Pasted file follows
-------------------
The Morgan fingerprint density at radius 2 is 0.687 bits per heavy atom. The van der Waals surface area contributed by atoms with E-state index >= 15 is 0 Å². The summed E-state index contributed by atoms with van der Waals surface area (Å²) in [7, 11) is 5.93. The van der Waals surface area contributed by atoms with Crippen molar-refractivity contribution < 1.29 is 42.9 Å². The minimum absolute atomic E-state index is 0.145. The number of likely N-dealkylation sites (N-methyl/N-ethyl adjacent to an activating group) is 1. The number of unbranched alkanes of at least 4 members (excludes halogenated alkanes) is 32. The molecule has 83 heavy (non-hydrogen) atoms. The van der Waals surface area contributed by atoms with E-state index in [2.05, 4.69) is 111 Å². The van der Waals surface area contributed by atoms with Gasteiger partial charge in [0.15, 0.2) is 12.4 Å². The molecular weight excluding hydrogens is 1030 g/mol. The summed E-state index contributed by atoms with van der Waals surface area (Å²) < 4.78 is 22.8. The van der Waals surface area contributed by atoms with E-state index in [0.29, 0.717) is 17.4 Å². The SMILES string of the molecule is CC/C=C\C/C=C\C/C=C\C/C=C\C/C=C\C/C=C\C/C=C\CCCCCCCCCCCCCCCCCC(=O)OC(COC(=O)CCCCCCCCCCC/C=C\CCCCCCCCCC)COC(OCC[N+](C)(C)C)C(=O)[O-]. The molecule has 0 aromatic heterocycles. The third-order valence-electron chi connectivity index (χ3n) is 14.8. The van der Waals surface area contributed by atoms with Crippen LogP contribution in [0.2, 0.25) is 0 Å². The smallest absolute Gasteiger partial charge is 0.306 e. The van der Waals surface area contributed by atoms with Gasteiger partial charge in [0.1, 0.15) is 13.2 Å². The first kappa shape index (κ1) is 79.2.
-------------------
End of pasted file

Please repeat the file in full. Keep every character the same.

The Morgan fingerprint density at radius 2 is 0.687 bits per heavy atom. The van der Waals surface area contributed by atoms with E-state index >= 15 is 0 Å². The summed E-state index contributed by atoms with van der Waals surface area (Å²) in [7, 11) is 5.93. The van der Waals surface area contributed by atoms with Crippen molar-refractivity contribution < 1.29 is 42.9 Å². The minimum absolute atomic E-state index is 0.145. The number of likely N-dealkylation sites (N-methyl/N-ethyl adjacent to an activating group) is 1. The number of unbranched alkanes of at least 4 members (excludes halogenated alkanes) is 32. The molecule has 83 heavy (non-hydrogen) atoms. The van der Waals surface area contributed by atoms with E-state index in [2.05, 4.69) is 111 Å². The van der Waals surface area contributed by atoms with Gasteiger partial charge in [0.15, 0.2) is 12.4 Å². The molecular weight excluding hydrogens is 1030 g/mol. The summed E-state index contributed by atoms with van der Waals surface area (Å²) < 4.78 is 22.8. The van der Waals surface area contributed by atoms with E-state index in [0.29, 0.717) is 17.4 Å². The SMILES string of the molecule is CC/C=C\C/C=C\C/C=C\C/C=C\C/C=C\C/C=C\C/C=C\CCCCCCCCCCCCCCCCCC(=O)OC(COC(=O)CCCCCCCCCCC/C=C\CCCCCCCCCC)COC(OCC[N+](C)(C)C)C(=O)[O-]. The molecule has 0 aromatic heterocycles. The third-order valence-electron chi connectivity index (χ3n) is 14.8. The van der Waals surface area contributed by atoms with Crippen LogP contribution in [0.2, 0.25) is 0 Å². The smallest absolute Gasteiger partial charge is 0.306 e. The van der Waals surface area contributed by atoms with Gasteiger partial charge in [0.1, 0.15) is 13.2 Å². The first kappa shape index (κ1) is 79.2.